Bullying is illegal!  In Australia significant bullying is covered by ‘Brodie’s Law’ as well as Stalking[1] and is a criminal offense.  However most bullying apparently falls into the civil law domain.  Either way in theory, the law protects us from being bullied.

Yet the ‘reality’ is that many, to my horror, ‘instigators’ get away with bullying and many ‘targets’ accept it as part of life and often are ‘instigators’ in turn.  Thus despite bullying being illegal and the broad use of anti-bullying programs bullying is still rife in our society.   As a consequence learning how to manage feelings of being bullied is critical.

The reasons to manage feelings of being bullied, effectively, are important because disrespectful discourse, let alone bullying, is demonstrated to have profound impact on individuals’ health and wellbeing, including physical, mental and social health.   In organisations the impact is compounded by reduced member engagement, productive and profit.  For a more satisfying and productive life and organisations, it is time to deal with the issue of disrespectful communication and bullying.

Many people see no point in developing the relevant understanding and skills, for these people bullying tactics are accepted as normal and appropriate behavior, not as ‘bullying’.   I am aware of five main reasons for this:

  • Bullying is so common placed it is accepted as normal practice.
  • A lack of skills in distinguishing abusive and bullying behaviors from respectful communication.
  • A lack of knowledge and skills to deal with bullying effectively.
  • A lack of willingness to address the issue.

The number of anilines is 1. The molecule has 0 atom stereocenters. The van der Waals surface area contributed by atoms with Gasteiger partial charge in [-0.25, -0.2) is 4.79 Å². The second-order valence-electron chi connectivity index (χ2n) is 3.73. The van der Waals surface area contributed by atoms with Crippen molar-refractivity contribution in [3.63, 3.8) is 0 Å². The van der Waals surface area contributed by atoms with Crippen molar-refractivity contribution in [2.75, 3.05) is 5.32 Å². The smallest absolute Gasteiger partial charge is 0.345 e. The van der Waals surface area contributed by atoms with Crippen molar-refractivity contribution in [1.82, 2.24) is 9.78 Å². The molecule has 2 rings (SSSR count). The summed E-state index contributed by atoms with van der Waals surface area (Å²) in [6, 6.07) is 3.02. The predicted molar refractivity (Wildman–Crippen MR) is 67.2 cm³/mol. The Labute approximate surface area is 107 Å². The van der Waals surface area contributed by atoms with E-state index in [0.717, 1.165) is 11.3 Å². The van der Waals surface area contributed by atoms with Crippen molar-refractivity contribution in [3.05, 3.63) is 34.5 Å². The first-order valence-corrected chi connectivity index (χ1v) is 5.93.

• Difficulty in providing evidence.

As a consequence, while a respectful communication is ideal, other methods for managing feelings of being bullied are required.  Steps to managing feelings of being bullied are to:

  • Ensure one has a clear understanding of what bullying and abusive behaviors are.
  • Know relevant policies and procedures for dealing appropriately with bullying.
  • Develop relevant communication and achievement skills.
  • Acknowledge the feeling and objectively examine them when they occur.
  • Articulate the experience and feeling effectively.
  • Respond selectively and effectively to bullying experiences.
  • Have the courage to address the experience and potential outcome of doing so.

Most of these steps are clear and apparent, however the 7th may be unexpected.  I listed courage for addressing managing feelings of being bullied for two critical reasons.

Firstly to do so is going against the current social norm.   While bullying is illegal it is still accepted as normal behavior.  Excuses and justification are rife. As a consequence most bullying is currently swept under the carpet.   It is not easy to go against the norm, to reveal the hidden dirt; as a consequence many don’t what to deal with.

Secondly it means facing our own inner reality and behaviors, such that we must face our own struggles, lack of skill and take responsibility for them and our own life.  It means moving away form blame by claiming our own power and being willing to be held accountable for our own experiences and actions.  This is essential for respectful communication and achievement.   Accepting this responsibility also requires understanding and acceptance that it is journey of growth that empowers us to a more satisfying life.

I have simplified the above steps, to managing feelings of being bullied, into three key steps:

  • By having clear understanding of what bullying is and effective methods for dealing with it.
  • Managing your feelings and behaviors in your own best interest.
  • Responding selectively and effectively to ‘instigators’ behaviors.

I will address each of these steps in following articles.  The question for you right now is are you prepared to be courageous enough to face yourself so you can effectively learn and develop appropriate communication and achievement skills to up hold our social ‘ideology’ against bullying.

 

 

[1] https://theconversation.com/bullies-beware-youre-now-stalkers-under-victorian-law-1767

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